The next morning, I entered the Ohr Naava offices, only to be encouraged once again to call off the Shabbaton. “In the contract, we agreed to booking 250 rooms, but we reserve the right to use only 225 of them and be reimbursed for the others,” one of the staff members said. “Do you want us to call the hotel to arrange that?” “Call the hotel and see how many more rooms they have available in addition to 250,” I replied. Unsure how that made any sense whatsoever, the staff had nothing to say. “Just ask them,” I said.

A short while later, the staff rejoined. “They have ten more rooms available.” “Book them,” I said. With no idea how they would ever pull off filling the now 260 rooms when only 32 were currently reserved, I went on to explain.

“Every morning after davening, while wearing my Rabbeinu Tam tefillin, I learn a Mishnah from Pirkei Avos. And guess what I learned today? The Mishnah said, ‘Any gathering which is made for the Sake of Heaven will be successful; and any gathering which is not made for the Sake of Heaven will not be successful’ (Avos 4:14). If we make this Shabbaton with the right intentions, we will have all those rooms full.”

And indeed, for the 48 hours between February 3rd to 5th, 798 men, women and children filled the Parsipanny Hotel in New Jersey. Not only was every room in the hotel booked, but the phone kept ringing with requests from dozens of people asking if they could stay in other nearby hotels and simply drop in to hear the fantastic lectures. It is not coincidental that the theme of the Shabbaton was “Dare to Dream,” and that is exactly what happened here. We dreamed big and the dividends it paid were tremendous.

On various occasions during different Shabbatons, people have come to me and asked, “Why so lavish? Why do you make these Shabbatons at such beautiful hotels with stunning rooms and delicious food?” And I remind myself of what my Rebbe, Rabban Gamliel Rabinowitz, said, “Always treat Hashem’s daughters like your own.” When the girls come out of this, they say, “Wow! I never had such a bed, such a hotel and such food!” And I know that Hashem is smiling.

At a Shabbaton a few years ago, a girl approached me and said, “Rabbi Wallerstein, something is wrong. I left my room in the morning to go to shul and my bed wasn’t made. When I later returned, though, my bed was made. But I don’t know who made it?” Staring back at her with a smile, I said, “It is a hotel. There is a maid.” “What?” she said. To my surprise, she had never been in a hotel before. “In a hotel,” I explained, “they make your bed.” “That’s amazing!” she said.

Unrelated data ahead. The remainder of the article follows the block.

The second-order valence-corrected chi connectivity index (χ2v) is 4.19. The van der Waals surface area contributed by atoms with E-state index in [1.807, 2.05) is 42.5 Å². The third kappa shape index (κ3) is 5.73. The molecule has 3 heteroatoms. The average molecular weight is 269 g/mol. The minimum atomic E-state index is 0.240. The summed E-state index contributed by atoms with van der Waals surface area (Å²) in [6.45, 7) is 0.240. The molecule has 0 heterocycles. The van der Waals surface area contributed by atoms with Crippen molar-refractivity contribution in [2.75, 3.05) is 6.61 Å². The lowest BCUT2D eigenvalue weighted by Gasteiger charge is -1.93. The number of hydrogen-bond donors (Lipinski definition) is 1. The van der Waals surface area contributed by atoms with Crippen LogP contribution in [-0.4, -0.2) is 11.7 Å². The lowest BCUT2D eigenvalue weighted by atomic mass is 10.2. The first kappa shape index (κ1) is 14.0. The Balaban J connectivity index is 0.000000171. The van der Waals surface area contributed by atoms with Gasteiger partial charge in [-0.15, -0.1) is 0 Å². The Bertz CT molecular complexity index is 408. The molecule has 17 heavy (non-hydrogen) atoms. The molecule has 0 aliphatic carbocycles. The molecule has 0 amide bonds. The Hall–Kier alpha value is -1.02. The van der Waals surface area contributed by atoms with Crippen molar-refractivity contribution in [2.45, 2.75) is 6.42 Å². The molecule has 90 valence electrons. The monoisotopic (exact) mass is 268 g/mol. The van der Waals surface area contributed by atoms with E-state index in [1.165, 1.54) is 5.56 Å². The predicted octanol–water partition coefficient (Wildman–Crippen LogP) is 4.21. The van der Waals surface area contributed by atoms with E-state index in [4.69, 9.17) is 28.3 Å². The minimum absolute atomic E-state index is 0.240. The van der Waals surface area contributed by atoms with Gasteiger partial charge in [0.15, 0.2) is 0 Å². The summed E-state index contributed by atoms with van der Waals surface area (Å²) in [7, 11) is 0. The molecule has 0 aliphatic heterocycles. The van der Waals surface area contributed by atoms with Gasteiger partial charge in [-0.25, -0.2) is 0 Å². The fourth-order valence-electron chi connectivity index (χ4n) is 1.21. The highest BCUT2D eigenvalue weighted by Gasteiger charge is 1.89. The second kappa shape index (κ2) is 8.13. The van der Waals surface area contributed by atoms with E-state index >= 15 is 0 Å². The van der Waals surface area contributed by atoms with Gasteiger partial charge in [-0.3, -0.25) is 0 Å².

That is why we make the Shabbaton like we do.

Every person is asked three questions when they come to the Next World, yet a Rebbe or anyone in chinuch has one other question: did you treat My children like they were yours? I am asked every question I can imagine. Whether it is questions relation to raising children or shalom bayis or anything else. How though can I make such a big and important decision for somebody? It is a life decision. Yet I look at that girl who asked me that question, who is crying or who is depressed and I say, “That’s my daughter Malkey. What would I answer my daughter?” And I know what I would answer my daughter regarding any question she would ask me. And therefore, that is the answer I give that girl. And if that girl is in pain, then it is my daughter Malkey who is in pain. That is all Hashem wants from the people in chinuch. Treat My children like your own.

When I started Ohr Naava, some girls said they would like to have a basketball league on Motzei Shabbos. But I didn’t have a gym. Some girls said they would love to go swimming and have a library, but I didn’t have the financial means to afford any of that. ‘We come from college,’ they said, ‘and if we could do our homework at Ohr Naava, we could come earlier and be there longer.’ There are also many girls who through Ohr Naava have become religious, but otherwise cannot return to a home where there is kosher food. And they don’t have a place to stay for Shabbos either.